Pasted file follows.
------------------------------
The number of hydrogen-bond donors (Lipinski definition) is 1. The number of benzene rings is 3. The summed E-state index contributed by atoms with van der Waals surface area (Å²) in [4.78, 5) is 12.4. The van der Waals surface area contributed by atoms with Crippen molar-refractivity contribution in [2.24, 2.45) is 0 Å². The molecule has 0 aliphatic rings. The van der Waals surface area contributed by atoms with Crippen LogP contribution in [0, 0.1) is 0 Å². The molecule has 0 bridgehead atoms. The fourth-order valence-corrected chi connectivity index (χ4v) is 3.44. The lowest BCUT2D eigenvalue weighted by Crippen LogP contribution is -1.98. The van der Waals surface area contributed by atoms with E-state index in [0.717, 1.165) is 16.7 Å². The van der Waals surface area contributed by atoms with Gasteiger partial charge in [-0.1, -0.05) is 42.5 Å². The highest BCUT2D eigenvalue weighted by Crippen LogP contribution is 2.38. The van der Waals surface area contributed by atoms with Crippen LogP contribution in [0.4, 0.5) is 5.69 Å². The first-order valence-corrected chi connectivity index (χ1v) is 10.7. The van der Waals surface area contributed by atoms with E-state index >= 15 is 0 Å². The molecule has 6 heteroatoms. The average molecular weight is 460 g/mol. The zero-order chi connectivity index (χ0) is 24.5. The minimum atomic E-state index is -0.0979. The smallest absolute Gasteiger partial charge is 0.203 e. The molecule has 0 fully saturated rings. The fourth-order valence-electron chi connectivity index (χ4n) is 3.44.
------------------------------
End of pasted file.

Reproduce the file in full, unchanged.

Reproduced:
The number of hydrogen-bond donors (Lipinski definition) is 1. The number of benzene rings is 3. The summed E-state index contributed by atoms with van der Waals surface area (Å²) in [4.78, 5) is 12.4. The van der Waals surface area contributed by atoms with Crippen molar-refractivity contribution in [2.24, 2.45) is 0 Å². The molecule has 0 aliphatic rings. The van der Waals surface area contributed by atoms with Crippen LogP contribution in [0, 0.1) is 0 Å². The molecule has 0 bridgehead atoms. The fourth-order valence-corrected chi connectivity index (χ4v) is 3.44. The lowest BCUT2D eigenvalue weighted by Crippen LogP contribution is -1.98. The van der Waals surface area contributed by atoms with E-state index in [0.717, 1.165) is 16.7 Å². The van der Waals surface area contributed by atoms with Gasteiger partial charge in [-0.1, -0.05) is 42.5 Å². The highest BCUT2D eigenvalue weighted by Crippen LogP contribution is 2.38. The van der Waals surface area contributed by atoms with Crippen LogP contribution in [0.4, 0.5) is 5.69 Å². The first-order valence-corrected chi connectivity index (χ1v) is 10.7. The van der Waals surface area contributed by atoms with E-state index >= 15 is 0 Å². The molecule has 6 heteroatoms. The average molecular weight is 460 g/mol. The zero-order chi connectivity index (χ0) is 24.5. The minimum atomic E-state index is -0.0979. The smallest absolute Gasteiger partial charge is 0.203 e. The molecule has 0 fully saturated rings. The fourth-order valence-electron chi connectivity index (χ4n) is 3.44.